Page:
Getting the message

One year-old ValueFirst aims to offer small and mid-size organisations in the region the opportunity to make use of enterprise mobile messaging.

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By  Sean Robson Published  October 27, 2008

One year-old ValueFirst aims to offer small and mid-size organisations in the region the opportunity to make use of enterprise mobile messaging.

In a burgeoning market for mobile services, the Middle East is seeing the emergence of mobile virtual network operators (MVNO). MVNOs do not have their own infrastructure. They instead purchase minutes of use from incumbent operators and sell them on to enterprises, after enhacing them with a number of value-added services.

ValueFirst is one such MVNO, hoping to use those minutes to equip small and mid-size organisations with enterprise data-related mobile services. "In many ways we offer the same value-added services that a traditional operator does, except we offer a higher level of value," says Mukkul Shyam, CEO of ValueFirst Middle East.

In many ways we offer the same value-added services that a traditional operator does, except we offer a much higher level of value.

Traditional operators offer very basic core services, according to Shyam. In terms of bulk messaging, for instance, they are often times limited to only offering connectivity and a pre-determined structure. ValueFirst, and companies like it, bridge the gap between the operator and the user, by providing necessary services.

"Our middleware actually sits between the operator's connectivity and the user. What we have is the ability to assist in user management, the ability to control and extract data, the ability to automatically configure the data in short code. These are just some of the ways we add value," explains Shyum.

ValueFirst began its operations in India six years ago experiencing massive growth as the market matured and users discovered the benefits of enterprise messaging. "After the first four months we were processing about 100,000 messages a day, and now we are moving in the region of 16 million text messages a day," Shyam notes.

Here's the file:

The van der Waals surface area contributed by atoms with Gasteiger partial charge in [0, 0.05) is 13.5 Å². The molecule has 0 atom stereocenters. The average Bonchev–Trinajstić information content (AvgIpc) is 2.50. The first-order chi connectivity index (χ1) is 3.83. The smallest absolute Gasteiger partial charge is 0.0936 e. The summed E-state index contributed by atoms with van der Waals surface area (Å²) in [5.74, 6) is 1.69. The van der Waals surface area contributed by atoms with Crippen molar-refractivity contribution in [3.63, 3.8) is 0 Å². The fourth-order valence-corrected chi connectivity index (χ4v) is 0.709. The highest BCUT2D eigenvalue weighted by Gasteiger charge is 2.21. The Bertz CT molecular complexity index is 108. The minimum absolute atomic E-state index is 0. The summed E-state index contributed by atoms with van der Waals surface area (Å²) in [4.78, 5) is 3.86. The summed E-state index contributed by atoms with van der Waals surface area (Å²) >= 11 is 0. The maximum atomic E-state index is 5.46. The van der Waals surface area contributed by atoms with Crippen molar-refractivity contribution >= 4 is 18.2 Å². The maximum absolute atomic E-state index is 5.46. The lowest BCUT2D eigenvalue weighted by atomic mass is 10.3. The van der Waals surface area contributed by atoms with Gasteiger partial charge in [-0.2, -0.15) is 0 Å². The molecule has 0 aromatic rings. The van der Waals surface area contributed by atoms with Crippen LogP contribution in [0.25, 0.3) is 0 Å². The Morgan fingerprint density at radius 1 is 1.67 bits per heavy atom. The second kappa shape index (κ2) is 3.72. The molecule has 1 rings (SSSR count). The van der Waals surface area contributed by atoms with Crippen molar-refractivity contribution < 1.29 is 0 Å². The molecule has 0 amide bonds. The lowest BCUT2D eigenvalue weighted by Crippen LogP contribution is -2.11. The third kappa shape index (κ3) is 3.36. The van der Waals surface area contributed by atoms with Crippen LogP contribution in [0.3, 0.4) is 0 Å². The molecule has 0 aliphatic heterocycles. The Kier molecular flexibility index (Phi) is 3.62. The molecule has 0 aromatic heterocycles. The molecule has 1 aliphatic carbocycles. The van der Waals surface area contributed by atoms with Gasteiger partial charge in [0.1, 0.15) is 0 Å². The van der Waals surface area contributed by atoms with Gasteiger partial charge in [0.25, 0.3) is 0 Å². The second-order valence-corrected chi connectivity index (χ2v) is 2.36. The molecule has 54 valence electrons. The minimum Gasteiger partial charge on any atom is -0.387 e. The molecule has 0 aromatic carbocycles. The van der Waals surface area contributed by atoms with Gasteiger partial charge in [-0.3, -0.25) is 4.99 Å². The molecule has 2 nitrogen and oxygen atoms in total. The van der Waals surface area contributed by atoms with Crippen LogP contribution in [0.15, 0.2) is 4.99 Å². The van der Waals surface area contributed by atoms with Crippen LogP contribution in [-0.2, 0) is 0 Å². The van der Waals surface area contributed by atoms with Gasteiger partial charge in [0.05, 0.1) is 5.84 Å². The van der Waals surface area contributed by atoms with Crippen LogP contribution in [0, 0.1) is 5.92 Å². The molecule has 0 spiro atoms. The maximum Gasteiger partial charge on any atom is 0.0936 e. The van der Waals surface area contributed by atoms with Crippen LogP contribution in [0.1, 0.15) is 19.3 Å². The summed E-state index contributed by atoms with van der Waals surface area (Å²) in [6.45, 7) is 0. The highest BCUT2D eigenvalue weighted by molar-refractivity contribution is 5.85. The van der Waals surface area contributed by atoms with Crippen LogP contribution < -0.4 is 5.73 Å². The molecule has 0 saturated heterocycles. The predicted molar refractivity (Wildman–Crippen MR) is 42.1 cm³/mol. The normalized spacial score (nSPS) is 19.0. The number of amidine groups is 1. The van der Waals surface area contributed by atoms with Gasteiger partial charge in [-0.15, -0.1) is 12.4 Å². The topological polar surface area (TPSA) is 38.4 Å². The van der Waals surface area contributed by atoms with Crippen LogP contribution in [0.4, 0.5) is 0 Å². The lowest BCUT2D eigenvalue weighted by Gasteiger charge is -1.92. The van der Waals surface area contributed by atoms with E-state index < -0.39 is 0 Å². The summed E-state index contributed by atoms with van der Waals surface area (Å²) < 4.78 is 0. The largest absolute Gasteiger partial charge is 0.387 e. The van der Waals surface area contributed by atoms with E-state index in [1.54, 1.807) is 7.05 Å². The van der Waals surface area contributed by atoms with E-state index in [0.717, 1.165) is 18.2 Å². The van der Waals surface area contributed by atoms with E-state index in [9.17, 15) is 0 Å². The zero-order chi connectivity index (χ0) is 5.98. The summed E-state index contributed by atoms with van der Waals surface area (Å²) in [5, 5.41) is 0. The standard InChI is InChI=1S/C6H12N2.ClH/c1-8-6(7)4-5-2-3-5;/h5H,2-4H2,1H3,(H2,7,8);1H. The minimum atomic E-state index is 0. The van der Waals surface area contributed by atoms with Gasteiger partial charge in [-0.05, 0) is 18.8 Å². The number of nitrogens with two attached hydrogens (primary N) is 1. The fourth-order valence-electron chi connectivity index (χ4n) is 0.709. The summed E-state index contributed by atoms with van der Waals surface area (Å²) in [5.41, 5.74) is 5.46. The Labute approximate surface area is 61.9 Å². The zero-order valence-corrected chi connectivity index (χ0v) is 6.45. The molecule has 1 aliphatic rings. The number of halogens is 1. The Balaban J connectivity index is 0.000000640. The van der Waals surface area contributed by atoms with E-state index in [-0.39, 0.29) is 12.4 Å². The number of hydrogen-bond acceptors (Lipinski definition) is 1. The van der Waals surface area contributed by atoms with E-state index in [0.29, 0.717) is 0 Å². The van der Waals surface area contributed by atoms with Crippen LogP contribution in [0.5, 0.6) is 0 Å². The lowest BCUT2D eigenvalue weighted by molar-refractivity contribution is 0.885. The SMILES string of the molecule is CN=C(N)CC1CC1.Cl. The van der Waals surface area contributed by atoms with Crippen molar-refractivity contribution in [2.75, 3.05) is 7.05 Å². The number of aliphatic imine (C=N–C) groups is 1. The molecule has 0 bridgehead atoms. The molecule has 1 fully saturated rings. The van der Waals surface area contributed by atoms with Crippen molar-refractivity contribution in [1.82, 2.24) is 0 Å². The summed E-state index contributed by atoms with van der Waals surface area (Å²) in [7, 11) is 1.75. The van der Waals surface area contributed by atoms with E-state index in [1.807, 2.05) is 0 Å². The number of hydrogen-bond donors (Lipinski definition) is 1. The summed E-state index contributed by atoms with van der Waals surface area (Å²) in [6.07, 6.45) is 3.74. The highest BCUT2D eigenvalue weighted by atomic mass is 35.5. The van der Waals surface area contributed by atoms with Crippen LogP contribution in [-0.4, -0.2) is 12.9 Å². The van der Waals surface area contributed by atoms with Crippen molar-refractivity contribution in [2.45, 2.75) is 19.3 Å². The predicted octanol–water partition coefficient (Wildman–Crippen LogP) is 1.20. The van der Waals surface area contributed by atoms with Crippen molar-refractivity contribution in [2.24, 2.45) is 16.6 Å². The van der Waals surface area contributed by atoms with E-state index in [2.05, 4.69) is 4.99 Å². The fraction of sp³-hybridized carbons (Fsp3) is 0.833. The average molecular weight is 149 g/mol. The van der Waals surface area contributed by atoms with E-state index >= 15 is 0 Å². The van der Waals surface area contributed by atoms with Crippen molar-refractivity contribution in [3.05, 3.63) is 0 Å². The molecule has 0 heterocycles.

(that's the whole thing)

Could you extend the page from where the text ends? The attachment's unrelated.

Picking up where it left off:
Traditionally, text messages have been primarily used as a marketing tool by enterprises worldwide. ValueFirst believes that it can be much more than just that.

"The concept of enterprise data messaging means that users have access to the back-end of their network, as well as the option of being connected to numerous local networks and to 400 international operators," states Shyam.

"We offer our users the ability to communicate between varied IT back-end systems and mobile phones using text messages. We can set-up ‘plug and play' application licensing and hosting. Our platform is capable of delivering a text message to virtually any mobile handset," Shyam continues.

The benefits of this kind of access include the ability to send out crucial information like stock prices and inventory numbers to mobile employees. It also sees the mobile employee equipped with the ability to remotely access and pull information from the back-end. At the same time the employee in the field is able to exchange and update information with and from the enterprise.

"The Middle East is ready for all the added value that we can offer through text messaging services. Mobile penetration far outstrips internet penetration in the region and makes our services very relevant, not just to large enterprises but also to the very smallest of enterprises," explains Shyam.

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